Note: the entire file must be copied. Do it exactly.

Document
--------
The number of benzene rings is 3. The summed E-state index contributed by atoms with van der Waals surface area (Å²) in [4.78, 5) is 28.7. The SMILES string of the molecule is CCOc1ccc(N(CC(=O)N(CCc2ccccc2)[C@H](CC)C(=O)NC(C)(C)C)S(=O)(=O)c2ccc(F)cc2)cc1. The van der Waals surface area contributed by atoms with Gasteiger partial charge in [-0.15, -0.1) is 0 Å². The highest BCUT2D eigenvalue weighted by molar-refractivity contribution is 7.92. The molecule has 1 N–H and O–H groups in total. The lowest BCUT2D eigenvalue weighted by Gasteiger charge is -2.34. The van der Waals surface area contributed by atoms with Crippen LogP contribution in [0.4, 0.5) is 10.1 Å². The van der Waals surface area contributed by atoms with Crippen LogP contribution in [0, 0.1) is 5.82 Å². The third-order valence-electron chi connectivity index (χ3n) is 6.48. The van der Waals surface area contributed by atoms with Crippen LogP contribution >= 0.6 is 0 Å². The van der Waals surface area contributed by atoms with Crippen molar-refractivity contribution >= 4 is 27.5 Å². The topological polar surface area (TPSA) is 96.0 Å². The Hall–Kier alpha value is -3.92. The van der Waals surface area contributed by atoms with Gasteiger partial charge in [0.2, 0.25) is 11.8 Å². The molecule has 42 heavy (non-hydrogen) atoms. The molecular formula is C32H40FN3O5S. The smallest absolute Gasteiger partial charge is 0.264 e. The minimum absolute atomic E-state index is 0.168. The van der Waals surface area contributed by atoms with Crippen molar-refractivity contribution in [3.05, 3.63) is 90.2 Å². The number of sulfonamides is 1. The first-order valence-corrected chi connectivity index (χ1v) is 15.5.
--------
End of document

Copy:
The number of benzene rings is 3. The summed E-state index contributed by atoms with van der Waals surface area (Å²) in [4.78, 5) is 28.7. The SMILES string of the molecule is CCOc1ccc(N(CC(=O)N(CCc2ccccc2)[C@H](CC)C(=O)NC(C)(C)C)S(=O)(=O)c2ccc(F)cc2)cc1. The van der Waals surface area contributed by atoms with Gasteiger partial charge in [-0.15, -0.1) is 0 Å². The highest BCUT2D eigenvalue weighted by molar-refractivity contribution is 7.92. The molecule has 1 N–H and O–H groups in total. The lowest BCUT2D eigenvalue weighted by Gasteiger charge is -2.34. The van der Waals surface area contributed by atoms with Crippen LogP contribution in [0.4, 0.5) is 10.1 Å². The van der Waals surface area contributed by atoms with Crippen LogP contribution in [0, 0.1) is 5.82 Å². The third-order valence-electron chi connectivity index (χ3n) is 6.48. The van der Waals surface area contributed by atoms with Crippen LogP contribution >= 0.6 is 0 Å². The van der Waals surface area contributed by atoms with Crippen molar-refractivity contribution >= 4 is 27.5 Å². The topological polar surface area (TPSA) is 96.0 Å². The Hall–Kier alpha value is -3.92. The van der Waals surface area contributed by atoms with Gasteiger partial charge in [0.2, 0.25) is 11.8 Å². The molecule has 42 heavy (non-hydrogen) atoms. The molecular formula is C32H40FN3O5S. The smallest absolute Gasteiger partial charge is 0.264 e. The minimum absolute atomic E-state index is 0.168. The van der Waals surface area contributed by atoms with Crippen molar-refractivity contribution in [3.05, 3.63) is 90.2 Å². The number of sulfonamides is 1. The first-order valence-corrected chi connectivity index (χ1v) is 15.5.